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Reelin’ In The Spears

I think you’d better call John ’cause it don’t look like they’re here to deliver .. the mail.
-more Neil

I was showing someone an old comic strip of John Spears the other day, by way of explaining who he was. It was in a large album of other strips I’d done, with titles like Dad in: The Diet and Jim Moye in: Jim Moye, Intercom. The response came back “you really missed your calling,” which was a bit confusing, given the album in front of me. Nobody called, but I still drew them. I suppose I may have failed to understand the potential global appeal of Dad in: Painfully Shy, but at least I got it down on paper.

This particular early nineties Spears strip featured him crashing through the restroom door of our company lunchroom after he became convinced that someone was blocking his exit from the other side. Of course nobody was – he had simply failed to turn the handle and unlock the door. The resulting expressions on the faces of print department veteran Kevin Chan and his domino playing cronies were strip-worthy in themselves. I’d used the Coyote-Roadrunner effect of exact body outline to represent Spears breaking on through to the other side. In reality the door was broken at the lock and badly splintered. As others shuffled in for their lunch breaks and observed the structural carnage, “Spears thought he was trapped” was the only explanation necessary. I suppose we can all relate, at different times in our lives.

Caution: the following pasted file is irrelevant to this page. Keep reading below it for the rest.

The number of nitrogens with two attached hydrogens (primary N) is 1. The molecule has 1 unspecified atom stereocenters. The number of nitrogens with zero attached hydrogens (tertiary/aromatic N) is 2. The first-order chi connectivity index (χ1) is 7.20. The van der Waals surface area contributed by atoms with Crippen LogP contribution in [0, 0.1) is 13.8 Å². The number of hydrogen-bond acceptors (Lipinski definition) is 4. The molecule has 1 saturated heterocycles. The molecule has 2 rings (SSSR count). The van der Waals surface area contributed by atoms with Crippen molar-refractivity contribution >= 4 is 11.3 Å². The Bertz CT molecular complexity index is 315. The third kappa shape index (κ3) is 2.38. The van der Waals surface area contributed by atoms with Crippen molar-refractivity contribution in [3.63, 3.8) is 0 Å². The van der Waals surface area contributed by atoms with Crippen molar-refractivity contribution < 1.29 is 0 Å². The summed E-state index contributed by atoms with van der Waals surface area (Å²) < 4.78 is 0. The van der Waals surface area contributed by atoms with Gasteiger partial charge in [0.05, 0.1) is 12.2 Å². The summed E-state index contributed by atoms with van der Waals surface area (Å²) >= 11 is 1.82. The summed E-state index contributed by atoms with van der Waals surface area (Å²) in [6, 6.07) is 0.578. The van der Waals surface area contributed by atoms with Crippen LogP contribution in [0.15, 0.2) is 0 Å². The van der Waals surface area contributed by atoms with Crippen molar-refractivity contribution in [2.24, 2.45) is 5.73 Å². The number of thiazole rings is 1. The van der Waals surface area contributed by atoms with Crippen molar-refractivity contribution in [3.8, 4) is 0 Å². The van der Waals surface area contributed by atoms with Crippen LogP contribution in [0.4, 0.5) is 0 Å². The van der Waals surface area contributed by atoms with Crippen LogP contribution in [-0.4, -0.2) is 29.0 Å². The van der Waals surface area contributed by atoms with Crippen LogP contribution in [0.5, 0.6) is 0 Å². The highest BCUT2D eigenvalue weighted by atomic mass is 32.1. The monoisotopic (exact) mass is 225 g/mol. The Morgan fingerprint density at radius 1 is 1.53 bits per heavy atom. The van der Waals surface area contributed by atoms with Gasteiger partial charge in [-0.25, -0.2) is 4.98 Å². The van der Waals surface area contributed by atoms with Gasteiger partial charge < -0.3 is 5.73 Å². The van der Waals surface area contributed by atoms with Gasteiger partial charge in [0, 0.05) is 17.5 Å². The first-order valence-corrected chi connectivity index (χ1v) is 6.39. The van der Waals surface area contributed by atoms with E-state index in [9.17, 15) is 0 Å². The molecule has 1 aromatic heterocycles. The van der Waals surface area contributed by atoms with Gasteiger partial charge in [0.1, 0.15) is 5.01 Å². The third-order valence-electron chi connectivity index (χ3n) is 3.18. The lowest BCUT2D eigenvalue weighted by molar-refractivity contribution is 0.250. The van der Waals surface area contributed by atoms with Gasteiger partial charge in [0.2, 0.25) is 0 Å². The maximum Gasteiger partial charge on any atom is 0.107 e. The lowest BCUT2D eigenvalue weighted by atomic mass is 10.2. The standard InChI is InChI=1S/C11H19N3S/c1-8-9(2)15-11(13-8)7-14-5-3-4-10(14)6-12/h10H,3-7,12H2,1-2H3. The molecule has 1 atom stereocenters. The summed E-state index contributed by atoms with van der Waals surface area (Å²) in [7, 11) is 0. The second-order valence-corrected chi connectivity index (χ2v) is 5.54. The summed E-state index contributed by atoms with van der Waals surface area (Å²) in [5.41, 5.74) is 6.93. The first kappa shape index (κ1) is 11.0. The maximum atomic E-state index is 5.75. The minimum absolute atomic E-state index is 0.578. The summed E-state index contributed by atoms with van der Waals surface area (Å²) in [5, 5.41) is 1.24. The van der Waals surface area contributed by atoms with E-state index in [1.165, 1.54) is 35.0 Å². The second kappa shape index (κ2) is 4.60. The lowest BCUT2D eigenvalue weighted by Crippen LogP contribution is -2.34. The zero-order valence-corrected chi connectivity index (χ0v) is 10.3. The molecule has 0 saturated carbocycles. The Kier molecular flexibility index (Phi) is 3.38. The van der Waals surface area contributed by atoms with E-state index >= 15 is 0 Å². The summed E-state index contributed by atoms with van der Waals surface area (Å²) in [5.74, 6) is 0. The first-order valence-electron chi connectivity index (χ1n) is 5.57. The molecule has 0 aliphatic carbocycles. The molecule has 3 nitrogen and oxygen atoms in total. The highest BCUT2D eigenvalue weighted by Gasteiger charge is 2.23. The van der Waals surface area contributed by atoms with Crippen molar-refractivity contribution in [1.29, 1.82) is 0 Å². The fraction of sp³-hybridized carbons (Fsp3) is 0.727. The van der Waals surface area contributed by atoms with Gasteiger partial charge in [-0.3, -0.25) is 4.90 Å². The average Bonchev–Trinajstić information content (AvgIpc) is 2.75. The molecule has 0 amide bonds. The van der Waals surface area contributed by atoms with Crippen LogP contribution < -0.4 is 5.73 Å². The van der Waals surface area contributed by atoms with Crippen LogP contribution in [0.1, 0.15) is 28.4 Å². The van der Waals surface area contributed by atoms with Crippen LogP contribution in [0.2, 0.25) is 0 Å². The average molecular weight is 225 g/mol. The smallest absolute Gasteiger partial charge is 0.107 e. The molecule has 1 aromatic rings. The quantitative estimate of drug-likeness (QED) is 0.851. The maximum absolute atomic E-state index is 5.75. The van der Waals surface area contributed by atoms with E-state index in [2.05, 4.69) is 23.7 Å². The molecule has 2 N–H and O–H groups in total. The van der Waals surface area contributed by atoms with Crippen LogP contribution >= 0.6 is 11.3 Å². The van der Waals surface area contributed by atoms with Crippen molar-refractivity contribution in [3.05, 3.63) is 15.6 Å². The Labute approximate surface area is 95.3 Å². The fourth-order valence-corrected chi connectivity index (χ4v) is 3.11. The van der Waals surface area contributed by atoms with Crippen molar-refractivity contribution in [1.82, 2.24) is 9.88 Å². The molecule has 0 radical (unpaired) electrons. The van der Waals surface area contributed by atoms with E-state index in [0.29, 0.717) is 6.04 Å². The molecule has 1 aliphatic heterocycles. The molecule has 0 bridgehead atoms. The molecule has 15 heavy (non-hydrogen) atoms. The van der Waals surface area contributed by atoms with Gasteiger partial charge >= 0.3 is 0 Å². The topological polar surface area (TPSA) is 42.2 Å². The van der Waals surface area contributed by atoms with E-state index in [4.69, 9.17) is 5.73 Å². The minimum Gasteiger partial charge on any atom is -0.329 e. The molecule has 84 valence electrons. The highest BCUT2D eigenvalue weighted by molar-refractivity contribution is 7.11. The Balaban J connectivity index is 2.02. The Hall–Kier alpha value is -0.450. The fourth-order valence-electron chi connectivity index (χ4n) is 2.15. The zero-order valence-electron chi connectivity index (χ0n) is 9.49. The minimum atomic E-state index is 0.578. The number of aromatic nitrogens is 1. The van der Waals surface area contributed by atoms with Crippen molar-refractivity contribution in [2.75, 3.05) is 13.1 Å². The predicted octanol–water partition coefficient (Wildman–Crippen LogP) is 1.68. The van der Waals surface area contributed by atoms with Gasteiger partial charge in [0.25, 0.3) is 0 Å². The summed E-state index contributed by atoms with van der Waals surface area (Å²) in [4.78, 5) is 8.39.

I guess I’m whoring the old boy out a bit by writing about this, but my conscience can live with that in light of my limited audience and the Powderfinger obscurity of my references. “He’s got a webpage,” my mom informed a neighbor the other night. A little too close to “she also tap dances” from where I was standing. That was one consistently admirable quality about Spears – no matter how brutally and insightfully over the top the depiction, he preferred it to not being noticed at all. He was never one of those to profess not wanting the attention while secretly craving the reverse. And you can always replace a lunchroom door.

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